Needles - For the lighter weight denims a regular size 80 needle is probably going to be absolutely fine. Once you get into about 10oz and more a specific denim needle is better. They have a very slim tip to help them slide into the fabric with ease and a reinforced shaft for extra stability when stitching through lots of thick layers of denim.

Thread –
for sewing seams a regular sew all thread is best. I used Gutermann, which is polyester. For decorative topstitching you can use regular top stitching thread, which is much thicker. You’ll need a top stitch needle when using this thread as it has a bigger eye to deal with the thicker thread. You’ll still use regular normal thread in the bobbin.

Or you can use Guterman Denim thread, this is thicker than regular thread but not quite as thick as traditional top stitch thread. You can use this thread with a regular denim needle without the need for a specific top stitch needle.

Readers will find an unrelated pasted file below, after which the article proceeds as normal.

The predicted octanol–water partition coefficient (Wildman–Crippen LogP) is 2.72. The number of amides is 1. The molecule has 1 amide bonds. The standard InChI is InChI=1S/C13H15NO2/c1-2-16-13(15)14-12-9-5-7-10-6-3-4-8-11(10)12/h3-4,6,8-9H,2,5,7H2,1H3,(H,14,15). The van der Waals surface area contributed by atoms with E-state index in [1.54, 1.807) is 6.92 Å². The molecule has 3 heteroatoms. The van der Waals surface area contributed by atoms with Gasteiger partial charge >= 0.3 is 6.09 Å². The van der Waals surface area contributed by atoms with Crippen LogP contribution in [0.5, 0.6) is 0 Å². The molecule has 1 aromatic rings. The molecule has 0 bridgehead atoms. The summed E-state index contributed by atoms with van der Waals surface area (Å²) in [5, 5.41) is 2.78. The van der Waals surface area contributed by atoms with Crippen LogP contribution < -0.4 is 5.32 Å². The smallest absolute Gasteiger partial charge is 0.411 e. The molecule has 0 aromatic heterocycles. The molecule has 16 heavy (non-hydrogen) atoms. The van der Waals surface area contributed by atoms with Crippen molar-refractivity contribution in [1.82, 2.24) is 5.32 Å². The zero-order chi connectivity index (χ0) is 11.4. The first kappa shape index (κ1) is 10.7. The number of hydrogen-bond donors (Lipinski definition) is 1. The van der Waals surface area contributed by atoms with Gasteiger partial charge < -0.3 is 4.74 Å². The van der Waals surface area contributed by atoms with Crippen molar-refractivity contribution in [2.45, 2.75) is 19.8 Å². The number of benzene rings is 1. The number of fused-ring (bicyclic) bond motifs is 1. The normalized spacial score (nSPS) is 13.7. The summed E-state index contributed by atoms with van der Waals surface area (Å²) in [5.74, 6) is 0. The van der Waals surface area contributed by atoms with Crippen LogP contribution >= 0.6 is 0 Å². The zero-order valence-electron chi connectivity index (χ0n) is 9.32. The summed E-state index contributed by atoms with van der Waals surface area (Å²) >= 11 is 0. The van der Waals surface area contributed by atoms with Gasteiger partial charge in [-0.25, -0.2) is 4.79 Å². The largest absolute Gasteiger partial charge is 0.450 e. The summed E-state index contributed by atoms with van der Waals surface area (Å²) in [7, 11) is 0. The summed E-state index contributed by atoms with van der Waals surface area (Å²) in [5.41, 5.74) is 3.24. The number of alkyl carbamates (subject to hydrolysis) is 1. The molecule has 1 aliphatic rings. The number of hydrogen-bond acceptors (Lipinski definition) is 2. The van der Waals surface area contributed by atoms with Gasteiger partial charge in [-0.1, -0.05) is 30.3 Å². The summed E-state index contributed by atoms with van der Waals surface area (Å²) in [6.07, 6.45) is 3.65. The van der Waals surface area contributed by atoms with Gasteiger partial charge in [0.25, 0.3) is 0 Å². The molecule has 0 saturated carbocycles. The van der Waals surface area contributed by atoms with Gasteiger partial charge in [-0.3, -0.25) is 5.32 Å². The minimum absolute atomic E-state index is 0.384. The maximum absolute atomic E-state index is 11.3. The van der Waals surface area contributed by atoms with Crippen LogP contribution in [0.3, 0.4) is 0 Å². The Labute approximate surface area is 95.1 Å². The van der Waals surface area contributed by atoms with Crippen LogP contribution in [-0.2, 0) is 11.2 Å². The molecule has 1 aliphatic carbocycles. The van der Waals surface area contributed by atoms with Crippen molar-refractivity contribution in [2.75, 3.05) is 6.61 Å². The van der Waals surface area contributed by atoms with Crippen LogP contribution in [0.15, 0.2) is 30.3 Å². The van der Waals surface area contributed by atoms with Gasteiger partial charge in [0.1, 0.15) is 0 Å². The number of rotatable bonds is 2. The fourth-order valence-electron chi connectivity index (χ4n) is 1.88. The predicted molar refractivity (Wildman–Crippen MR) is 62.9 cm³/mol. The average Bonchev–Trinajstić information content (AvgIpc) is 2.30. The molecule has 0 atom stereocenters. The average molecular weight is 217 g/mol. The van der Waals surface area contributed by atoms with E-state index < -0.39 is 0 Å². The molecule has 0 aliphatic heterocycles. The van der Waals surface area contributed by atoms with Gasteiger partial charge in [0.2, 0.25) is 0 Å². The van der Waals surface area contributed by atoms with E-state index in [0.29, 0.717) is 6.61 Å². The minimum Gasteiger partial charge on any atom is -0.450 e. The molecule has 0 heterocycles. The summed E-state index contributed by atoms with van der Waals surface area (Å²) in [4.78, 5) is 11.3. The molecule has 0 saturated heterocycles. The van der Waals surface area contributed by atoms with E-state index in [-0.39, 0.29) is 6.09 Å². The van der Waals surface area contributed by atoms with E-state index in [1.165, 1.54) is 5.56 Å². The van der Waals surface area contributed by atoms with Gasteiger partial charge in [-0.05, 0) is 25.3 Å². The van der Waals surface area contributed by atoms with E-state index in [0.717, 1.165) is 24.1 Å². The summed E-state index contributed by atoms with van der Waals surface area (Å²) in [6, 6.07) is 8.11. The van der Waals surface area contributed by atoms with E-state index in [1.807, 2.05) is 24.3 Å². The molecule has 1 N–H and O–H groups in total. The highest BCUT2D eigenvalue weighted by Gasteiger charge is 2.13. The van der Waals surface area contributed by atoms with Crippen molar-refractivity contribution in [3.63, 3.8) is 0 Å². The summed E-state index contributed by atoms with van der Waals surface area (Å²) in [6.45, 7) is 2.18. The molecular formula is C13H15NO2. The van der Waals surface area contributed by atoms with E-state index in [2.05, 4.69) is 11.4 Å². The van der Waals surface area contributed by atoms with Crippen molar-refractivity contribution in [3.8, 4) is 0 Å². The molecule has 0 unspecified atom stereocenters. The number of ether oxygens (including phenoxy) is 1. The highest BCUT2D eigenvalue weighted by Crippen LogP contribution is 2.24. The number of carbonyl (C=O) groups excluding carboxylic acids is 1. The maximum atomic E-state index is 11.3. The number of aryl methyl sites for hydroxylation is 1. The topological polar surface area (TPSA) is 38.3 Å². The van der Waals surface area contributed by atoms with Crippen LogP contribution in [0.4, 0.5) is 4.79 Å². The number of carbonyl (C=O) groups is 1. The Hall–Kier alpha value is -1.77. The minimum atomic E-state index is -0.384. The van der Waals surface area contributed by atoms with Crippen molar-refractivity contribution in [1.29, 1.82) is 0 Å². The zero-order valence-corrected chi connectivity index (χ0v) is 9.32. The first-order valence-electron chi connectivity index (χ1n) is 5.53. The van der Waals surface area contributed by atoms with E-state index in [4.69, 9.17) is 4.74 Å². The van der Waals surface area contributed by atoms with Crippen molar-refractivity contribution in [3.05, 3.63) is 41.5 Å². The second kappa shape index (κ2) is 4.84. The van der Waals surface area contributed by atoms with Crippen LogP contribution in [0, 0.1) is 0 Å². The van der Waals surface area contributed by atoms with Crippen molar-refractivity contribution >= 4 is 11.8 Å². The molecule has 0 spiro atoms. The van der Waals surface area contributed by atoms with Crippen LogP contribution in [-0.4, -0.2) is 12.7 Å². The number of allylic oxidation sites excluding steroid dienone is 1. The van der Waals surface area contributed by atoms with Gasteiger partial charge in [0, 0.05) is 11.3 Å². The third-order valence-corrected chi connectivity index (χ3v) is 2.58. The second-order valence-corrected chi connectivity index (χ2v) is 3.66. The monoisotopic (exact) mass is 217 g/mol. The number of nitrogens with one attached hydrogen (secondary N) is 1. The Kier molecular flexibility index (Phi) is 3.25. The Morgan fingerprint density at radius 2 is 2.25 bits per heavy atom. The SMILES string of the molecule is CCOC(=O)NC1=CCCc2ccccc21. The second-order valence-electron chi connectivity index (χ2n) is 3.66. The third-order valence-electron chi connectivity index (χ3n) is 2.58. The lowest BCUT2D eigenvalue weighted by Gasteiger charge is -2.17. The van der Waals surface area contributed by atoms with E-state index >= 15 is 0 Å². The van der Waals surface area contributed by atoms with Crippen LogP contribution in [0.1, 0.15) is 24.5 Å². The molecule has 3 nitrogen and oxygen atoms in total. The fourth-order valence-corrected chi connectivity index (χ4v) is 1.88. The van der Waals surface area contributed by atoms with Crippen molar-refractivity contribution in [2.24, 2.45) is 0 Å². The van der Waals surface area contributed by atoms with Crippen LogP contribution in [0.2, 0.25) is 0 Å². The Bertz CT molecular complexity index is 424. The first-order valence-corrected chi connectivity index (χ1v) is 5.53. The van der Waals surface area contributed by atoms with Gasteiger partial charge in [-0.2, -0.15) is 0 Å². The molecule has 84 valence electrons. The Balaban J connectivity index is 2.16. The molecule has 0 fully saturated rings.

Pressing and ironing – if you are working with thicker denim then pressing and ironing the fabric as you progress though your project will really help to get a nice crisp finish. For areas where there are lots of layers and its all a bit bulky then a wooden clapper can help. Once you have pressed and ironed the fabric and its hot and moist with steam, press the clapper on the fabric to set it and make it much flatter.

Dealing with the stretch in denim –
when you work with denim that is stretchy you still treat it like any regular woven fabric. So normal straight stitch seams are fine.

The main thing to bear in mind is that the fabric will stretch and bag out a bit as you wear it. This is because fabrics can have different amounts of recovery. This means once the fabric has been stretched, how well does is go back to its original shape. A good example of this is getting baggy knees in a garment. This will happen when fabrics don’t have good recovery. It usually takes a wash to get them back to their original shape.